|Title:||Relative Frequency of Patterns and Learnability: The case of phonological harmony||Add Dissertation|
|Author:||Aleksandra Zaba||Update Dissertation|
|Email:||click here to access email|
|Institution:||University of Utah, Linguistics|
|Linguistic Subfield(s):||Linguistic Theories; Phonology; Psycholinguistics;|
|Abstract:||The cross-linguistic frequency of phonological patterns has been commonly linked to their learnability (e.g., Chomsky & Halle (1968); Prince & Smolensky (2003); Steriade (2001)). Experimental work investigating the relation between frequency and learnability has provided contradictory results. For example, Wilson (2003) used an artificial language learning paradigm in a listening experiment, and found that the attested patterns of nasal consonant harmony (triggered by nasal consonants) and nasal consonant disharmony are more learnable by adults than unattested arbitrary patterns. Koo & Cole (2006) used a similar method and found that the more frequently attested pattern of back vowel harmony is not more learnable than the less frequent liquid harmony. My dissertation followed up on studies such as Wilson (2003) and Koo & Cole (2006) to contribute to the question whether frequency and learnability are related. The patterns in focus in my dissertation were types of phonological harmony (different from those in previous experiments) and directionality of harmony.
Experiment 1 of my dissertation tested whether the relative cross-linguistic frequency scale, back vowel harmony>>nasal consonant harmony>>labial consonant harmony (unattested), is related to the corresponding learnability scale. Participants were trained on non-words containing one of the three harmony types and subsequently tested on their learning of the patterns. Results showed that none of the three training conditions learned better than the others. To exclude the possibility that these results were due to individual differences in attention or learning ability, analyses were repeated with participants in each condition whose d-prime scores were within 1 SD from the mean, and with participants whose d-prime scores exceeded 0. Both measures did not provide any support for the relation between frequency and learnability.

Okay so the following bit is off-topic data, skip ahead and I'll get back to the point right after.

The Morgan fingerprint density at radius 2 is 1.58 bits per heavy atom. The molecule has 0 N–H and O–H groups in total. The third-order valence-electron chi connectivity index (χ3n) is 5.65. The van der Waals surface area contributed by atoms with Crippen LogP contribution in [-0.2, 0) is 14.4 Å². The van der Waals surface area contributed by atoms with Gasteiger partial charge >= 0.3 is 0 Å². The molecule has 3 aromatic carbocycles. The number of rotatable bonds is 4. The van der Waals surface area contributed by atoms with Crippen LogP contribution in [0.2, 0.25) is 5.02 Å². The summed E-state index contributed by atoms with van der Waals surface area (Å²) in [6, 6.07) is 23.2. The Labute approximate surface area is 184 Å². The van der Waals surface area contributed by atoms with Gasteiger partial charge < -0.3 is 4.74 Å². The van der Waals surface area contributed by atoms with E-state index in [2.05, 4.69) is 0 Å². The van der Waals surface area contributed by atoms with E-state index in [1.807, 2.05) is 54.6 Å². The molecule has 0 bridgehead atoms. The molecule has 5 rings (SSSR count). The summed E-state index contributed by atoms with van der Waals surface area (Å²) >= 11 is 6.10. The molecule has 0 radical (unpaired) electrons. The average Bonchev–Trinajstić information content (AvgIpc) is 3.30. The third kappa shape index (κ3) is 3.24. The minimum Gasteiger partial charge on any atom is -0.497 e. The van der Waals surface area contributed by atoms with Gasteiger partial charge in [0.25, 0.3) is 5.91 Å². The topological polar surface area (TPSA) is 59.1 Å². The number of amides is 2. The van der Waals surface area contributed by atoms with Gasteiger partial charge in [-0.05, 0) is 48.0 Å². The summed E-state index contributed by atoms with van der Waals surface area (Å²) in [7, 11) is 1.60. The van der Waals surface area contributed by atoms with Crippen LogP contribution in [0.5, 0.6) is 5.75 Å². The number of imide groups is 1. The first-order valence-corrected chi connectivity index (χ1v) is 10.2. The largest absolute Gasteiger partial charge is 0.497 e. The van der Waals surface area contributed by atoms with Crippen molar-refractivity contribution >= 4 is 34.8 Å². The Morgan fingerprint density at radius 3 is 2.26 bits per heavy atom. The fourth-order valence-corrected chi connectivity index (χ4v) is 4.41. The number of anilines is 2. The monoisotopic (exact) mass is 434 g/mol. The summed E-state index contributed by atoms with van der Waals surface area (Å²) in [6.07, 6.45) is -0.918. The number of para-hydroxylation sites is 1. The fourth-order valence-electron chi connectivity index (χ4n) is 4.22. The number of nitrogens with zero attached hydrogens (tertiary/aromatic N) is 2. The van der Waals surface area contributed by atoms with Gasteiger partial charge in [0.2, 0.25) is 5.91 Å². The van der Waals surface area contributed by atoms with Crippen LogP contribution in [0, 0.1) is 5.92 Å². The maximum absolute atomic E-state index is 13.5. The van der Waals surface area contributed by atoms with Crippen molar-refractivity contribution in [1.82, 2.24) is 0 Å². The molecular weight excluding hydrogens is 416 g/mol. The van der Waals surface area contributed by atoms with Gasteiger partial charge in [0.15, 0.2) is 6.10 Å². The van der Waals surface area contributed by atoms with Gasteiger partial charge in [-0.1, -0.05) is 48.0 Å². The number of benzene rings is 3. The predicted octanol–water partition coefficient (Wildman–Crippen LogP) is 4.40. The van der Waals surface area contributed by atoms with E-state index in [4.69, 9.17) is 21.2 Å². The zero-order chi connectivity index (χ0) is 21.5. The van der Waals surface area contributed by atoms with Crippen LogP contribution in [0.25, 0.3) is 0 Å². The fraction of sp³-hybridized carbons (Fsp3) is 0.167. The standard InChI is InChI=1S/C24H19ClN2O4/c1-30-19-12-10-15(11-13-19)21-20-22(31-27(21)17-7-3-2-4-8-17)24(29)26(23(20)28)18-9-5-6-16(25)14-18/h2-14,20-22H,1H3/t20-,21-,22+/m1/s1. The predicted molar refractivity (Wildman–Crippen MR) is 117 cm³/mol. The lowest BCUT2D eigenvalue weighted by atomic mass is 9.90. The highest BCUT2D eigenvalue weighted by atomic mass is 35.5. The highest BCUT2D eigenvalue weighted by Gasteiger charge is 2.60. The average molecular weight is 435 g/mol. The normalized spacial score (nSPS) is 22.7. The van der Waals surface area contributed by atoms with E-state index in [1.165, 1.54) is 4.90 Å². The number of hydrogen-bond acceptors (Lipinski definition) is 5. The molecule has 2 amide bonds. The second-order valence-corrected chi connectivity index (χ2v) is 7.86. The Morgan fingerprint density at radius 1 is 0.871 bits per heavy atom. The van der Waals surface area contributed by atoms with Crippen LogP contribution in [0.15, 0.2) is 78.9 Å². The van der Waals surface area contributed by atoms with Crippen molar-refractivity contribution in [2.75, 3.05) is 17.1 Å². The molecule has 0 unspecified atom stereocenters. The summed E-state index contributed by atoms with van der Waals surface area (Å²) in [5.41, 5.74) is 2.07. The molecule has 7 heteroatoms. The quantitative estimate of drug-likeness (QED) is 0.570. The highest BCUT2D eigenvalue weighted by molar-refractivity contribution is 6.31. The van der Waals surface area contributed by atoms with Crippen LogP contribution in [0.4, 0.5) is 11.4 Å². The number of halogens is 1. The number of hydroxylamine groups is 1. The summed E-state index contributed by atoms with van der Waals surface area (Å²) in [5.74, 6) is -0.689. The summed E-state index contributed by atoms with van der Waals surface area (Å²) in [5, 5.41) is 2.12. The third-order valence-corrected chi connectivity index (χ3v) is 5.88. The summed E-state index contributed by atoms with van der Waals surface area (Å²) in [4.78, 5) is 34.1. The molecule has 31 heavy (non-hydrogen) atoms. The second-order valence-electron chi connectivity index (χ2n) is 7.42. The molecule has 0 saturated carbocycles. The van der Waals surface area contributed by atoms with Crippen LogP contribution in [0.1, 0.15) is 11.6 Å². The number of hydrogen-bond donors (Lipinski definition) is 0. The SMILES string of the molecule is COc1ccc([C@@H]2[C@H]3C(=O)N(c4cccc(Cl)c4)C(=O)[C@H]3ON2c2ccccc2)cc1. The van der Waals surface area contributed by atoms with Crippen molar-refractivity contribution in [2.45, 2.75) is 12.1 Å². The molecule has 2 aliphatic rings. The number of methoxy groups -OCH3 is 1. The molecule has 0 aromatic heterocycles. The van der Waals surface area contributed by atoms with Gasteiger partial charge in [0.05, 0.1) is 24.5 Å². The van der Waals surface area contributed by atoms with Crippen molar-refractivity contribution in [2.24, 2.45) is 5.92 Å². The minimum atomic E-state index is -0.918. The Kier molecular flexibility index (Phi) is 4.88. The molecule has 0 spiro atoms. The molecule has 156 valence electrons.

Experiment 2 used the same methodology as Experiment 1 to detect whether the relative frequency scale, progressive nasal consonant harmony (P)>>regressive nasal consonant harmony (R), is related to the same learnability scale. Results with all participants included showed that no harmony condition was learned better than the other. When the same cutoff procedures as in Experiment 1 were used, the learning scale was P>>R.
Several possible explanations exist for why only Experiment 2 revealed a relation between frequency and learnability. Among these explanations is that frequency and learnability may be related only in certain patterns. In other patterns, other factors may contribute to frequency. For example, some patterns, such as back vowel harmony, may be more frequent than other patterns since they (frequent patterns) contribute to ease of speech articulation (Oh & Cole 2005).
Among the implications for theory is that the universally preferred ranking of INTEGRITY constraints INTEGRITY (F) Affix>> INTEGRITY (F) Root suggested by Kraemer (2003) is supported. INTEGRITY (F) constraints are constraints against prominence augmentation. For example, INTEGRITY (F) Affix demands that 'no feature of an affix in an input has multiple correspondents in the output' (Kraemer 2003:94). INTEGRITY (F) Root demands that 'no feature of a root in an input has multiple correspondents in the output' (Kraemer 2003:94). The ranking of the constraint INTEGRITY (F) Affix above INTEGRITY (F) Root thus describes a bias toward stem-outward harmony, which was supported in Experiment 2 of my dissertation (where progressive nasal consonant harmony (stem-outward) was more learnable than regressive nasal consonant harmony (suffix-triggered)) for nasal consonant harmony as attested in the Bantu languages.